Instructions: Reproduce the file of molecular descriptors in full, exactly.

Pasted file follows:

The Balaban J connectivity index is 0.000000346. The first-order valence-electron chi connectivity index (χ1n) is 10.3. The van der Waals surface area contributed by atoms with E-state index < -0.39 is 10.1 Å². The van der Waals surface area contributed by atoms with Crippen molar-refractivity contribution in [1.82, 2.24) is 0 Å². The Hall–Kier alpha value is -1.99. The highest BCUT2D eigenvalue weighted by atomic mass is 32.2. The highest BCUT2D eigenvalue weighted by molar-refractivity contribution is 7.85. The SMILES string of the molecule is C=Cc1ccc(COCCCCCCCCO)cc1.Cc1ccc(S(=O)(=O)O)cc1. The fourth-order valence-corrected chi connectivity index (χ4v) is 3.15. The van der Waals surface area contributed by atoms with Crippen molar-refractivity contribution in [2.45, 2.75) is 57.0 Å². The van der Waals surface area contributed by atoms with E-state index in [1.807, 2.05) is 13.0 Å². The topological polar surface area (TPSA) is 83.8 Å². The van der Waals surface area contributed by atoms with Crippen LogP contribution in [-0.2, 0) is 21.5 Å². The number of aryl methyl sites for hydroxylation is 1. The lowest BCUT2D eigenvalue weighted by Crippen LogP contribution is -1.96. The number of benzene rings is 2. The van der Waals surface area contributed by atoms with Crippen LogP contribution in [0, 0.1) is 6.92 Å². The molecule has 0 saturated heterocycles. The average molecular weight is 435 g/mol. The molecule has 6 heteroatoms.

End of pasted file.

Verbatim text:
The Balaban J connectivity index is 0.000000346. The first-order valence-electron chi connectivity index (χ1n) is 10.3. The van der Waals surface area contributed by atoms with E-state index < -0.39 is 10.1 Å². The van der Waals surface area contributed by atoms with Crippen molar-refractivity contribution in [1.82, 2.24) is 0 Å². The Hall–Kier alpha value is -1.99. The highest BCUT2D eigenvalue weighted by atomic mass is 32.2. The highest BCUT2D eigenvalue weighted by molar-refractivity contribution is 7.85. The SMILES string of the molecule is C=Cc1ccc(COCCCCCCCCO)cc1.Cc1ccc(S(=O)(=O)O)cc1. The fourth-order valence-corrected chi connectivity index (χ4v) is 3.15. The van der Waals surface area contributed by atoms with Crippen molar-refractivity contribution in [2.45, 2.75) is 57.0 Å². The van der Waals surface area contributed by atoms with E-state index in [1.807, 2.05) is 13.0 Å². The topological polar surface area (TPSA) is 83.8 Å². The van der Waals surface area contributed by atoms with Crippen LogP contribution in [-0.2, 0) is 21.5 Å². The number of aryl methyl sites for hydroxylation is 1. The lowest BCUT2D eigenvalue weighted by Crippen LogP contribution is -1.96. The number of benzene rings is 2. The van der Waals surface area contributed by atoms with Crippen LogP contribution in [0, 0.1) is 6.92 Å². The molecule has 0 saturated heterocycles. The average molecular weight is 435 g/mol. The molecule has 6 heteroatoms.